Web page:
Target product profile choices for intra-domiciliary malaria vector control pesticide products: repel or kill?
1 Biomedical & Environmental Thematic Group, Ifakara Health Institute, PO Box 53, Ifakara, Kilombero District, Morogoro Region, Tanzania
2 Vector Group, Liverpool School of Tropical Medicine, Pembroke Place, Liverpool L3 5QA, UK
3 Department of Epidemiology and Public Health, Swiss Tropical and Public Health Institute, Basel, Switzerland
4 University of Basel, Basel, Switzerland
5 Department of Infectious Diseases, London School of Hygiene & Tropical Medicine, Keppel Street, London WC1E 7HT, UK
Malaria Journal 2011, 10:207 doi:10.1186/1475-2875-10-207Published: 28 July 2011
The most common pesticide products for controlling malaria-transmitting mosquitoes combine two distinct modes of action: 1) conventional insecticidal activity which kills mosquitoes exposed to the pesticide and 2) deterrence of mosquitoes away from protected humans. While deterrence enhances personal or household protection of long-lasting insecticidal nets and indoor residual sprays, it may also attenuate or even reverse communal protection if it diverts mosquitoes to non-users rather than killing them outright.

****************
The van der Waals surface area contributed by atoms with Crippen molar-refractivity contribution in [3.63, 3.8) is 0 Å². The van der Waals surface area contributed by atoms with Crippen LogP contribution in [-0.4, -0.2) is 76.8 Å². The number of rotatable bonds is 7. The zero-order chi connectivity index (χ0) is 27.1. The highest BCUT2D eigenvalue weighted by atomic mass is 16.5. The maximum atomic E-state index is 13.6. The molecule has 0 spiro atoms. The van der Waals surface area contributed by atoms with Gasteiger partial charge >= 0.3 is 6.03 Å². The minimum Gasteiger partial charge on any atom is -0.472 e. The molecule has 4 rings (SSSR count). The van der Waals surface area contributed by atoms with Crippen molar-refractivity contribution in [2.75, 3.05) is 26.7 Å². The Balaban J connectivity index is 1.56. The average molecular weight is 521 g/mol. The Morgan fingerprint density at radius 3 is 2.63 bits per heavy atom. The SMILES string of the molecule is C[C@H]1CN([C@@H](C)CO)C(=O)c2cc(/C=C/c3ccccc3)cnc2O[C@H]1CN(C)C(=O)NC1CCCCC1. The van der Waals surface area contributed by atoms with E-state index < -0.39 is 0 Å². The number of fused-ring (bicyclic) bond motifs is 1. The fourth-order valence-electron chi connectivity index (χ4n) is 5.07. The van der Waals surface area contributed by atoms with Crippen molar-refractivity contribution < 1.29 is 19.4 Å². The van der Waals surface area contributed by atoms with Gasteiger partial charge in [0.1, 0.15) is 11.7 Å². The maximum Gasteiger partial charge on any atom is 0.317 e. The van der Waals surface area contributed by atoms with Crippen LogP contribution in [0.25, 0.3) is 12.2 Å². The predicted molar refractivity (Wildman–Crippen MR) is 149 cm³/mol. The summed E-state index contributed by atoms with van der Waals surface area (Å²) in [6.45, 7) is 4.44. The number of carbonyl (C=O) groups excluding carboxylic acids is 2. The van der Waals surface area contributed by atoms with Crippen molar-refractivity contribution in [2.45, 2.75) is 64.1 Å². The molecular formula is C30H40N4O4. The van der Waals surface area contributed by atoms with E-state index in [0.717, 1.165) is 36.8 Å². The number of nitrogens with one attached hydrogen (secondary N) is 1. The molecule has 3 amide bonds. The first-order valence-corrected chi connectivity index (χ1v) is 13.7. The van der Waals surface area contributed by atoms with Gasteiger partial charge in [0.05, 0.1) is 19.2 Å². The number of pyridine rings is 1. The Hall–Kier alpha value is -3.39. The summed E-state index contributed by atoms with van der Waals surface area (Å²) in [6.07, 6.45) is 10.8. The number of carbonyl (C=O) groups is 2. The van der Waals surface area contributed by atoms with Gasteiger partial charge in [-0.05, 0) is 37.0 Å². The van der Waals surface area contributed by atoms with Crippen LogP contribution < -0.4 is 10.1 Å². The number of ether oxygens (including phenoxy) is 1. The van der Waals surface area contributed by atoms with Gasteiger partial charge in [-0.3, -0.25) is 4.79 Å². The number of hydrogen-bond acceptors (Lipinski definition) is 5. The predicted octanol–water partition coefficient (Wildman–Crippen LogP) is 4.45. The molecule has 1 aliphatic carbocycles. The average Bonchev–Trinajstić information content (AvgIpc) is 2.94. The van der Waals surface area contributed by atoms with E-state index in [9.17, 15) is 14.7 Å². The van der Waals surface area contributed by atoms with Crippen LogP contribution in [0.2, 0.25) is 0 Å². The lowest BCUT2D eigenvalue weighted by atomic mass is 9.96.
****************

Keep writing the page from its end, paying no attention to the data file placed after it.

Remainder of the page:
A process-explicit model of malaria transmission is described which captures the sequential interaction between deterrent and toxic actions of vector control pesticides and accounts for the distinctive impacts of toxic activities which kill mosquitoes before or after they have fed upon the occupant of a covered house or sleeping space.
Increasing deterrency increases personal protection but consistently reduces communal protection because deterrent sub-lethal exposure inevitably reduces the proportion subsequently exposed to higher lethal doses. If the high coverage targets of the World Health Organization are achieved, purely toxic products with no deterrence are predicted to generally provide superior protection to non-users and even users, especially where vectors feed exclusively on humans and a substantial amount of transmission occurs outdoors. Remarkably, this is even the case if that product confers no personal protection and only kills mosquitoes after they have fed.
Products with purely mosquito-toxic profiles may, therefore, be preferable for programmes with universal coverage targets, rather than those with equivalent toxicity but which also have higher deterrence. However, if purely mosquito-toxic products confer little personal protection because they do not deter mosquitoes and only kill them after they have fed, then they will require aggressive "catch up" campaigns, with behaviour change communication strategies that emphasize the communal nature of protection, to achieve high coverage rapidly.